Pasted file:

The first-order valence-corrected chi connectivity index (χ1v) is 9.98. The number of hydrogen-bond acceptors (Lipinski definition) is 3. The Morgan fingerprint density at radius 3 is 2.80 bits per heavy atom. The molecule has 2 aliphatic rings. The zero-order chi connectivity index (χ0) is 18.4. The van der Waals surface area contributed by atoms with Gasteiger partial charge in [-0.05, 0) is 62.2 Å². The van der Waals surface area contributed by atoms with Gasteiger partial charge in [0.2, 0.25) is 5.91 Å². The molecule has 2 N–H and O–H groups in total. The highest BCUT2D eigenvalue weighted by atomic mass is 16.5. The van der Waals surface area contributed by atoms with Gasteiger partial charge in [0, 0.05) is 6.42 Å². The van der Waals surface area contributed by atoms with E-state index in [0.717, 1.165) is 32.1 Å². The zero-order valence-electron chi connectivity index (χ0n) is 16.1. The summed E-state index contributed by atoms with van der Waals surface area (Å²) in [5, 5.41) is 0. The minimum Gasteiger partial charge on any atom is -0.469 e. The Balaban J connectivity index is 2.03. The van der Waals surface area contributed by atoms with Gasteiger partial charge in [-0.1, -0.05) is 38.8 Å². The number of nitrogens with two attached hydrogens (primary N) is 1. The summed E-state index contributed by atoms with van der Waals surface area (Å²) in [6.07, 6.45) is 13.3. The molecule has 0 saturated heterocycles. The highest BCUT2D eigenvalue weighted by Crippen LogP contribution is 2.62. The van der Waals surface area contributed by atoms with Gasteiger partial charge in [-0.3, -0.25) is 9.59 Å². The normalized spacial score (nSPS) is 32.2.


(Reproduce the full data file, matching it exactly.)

The first-order valence-corrected chi connectivity index (χ1v) is 9.98. The number of hydrogen-bond acceptors (Lipinski definition) is 3. The Morgan fingerprint density at radius 3 is 2.80 bits per heavy atom. The molecule has 2 aliphatic rings. The zero-order chi connectivity index (χ0) is 18.4. The van der Waals surface area contributed by atoms with Gasteiger partial charge in [-0.05, 0) is 62.2 Å². The van der Waals surface area contributed by atoms with Gasteiger partial charge in [0.2, 0.25) is 5.91 Å². The molecule has 2 N–H and O–H groups in total. The highest BCUT2D eigenvalue weighted by atomic mass is 16.5. The van der Waals surface area contributed by atoms with Gasteiger partial charge in [0, 0.05) is 6.42 Å². The van der Waals surface area contributed by atoms with E-state index in [0.717, 1.165) is 32.1 Å². The zero-order valence-electron chi connectivity index (χ0n) is 16.1. The summed E-state index contributed by atoms with van der Waals surface area (Å²) in [5, 5.41) is 0. The minimum Gasteiger partial charge on any atom is -0.469 e. The Balaban J connectivity index is 2.03. The van der Waals surface area contributed by atoms with Gasteiger partial charge in [-0.1, -0.05) is 38.8 Å². The number of nitrogens with two attached hydrogens (primary N) is 1. The summed E-state index contributed by atoms with van der Waals surface area (Å²) in [6.07, 6.45) is 13.3. The molecule has 0 saturated heterocycles. The highest BCUT2D eigenvalue weighted by Crippen LogP contribution is 2.62. The van der Waals surface area contributed by atoms with Gasteiger partial charge in [-0.3, -0.25) is 9.59 Å². The normalized spacial score (nSPS) is 32.2.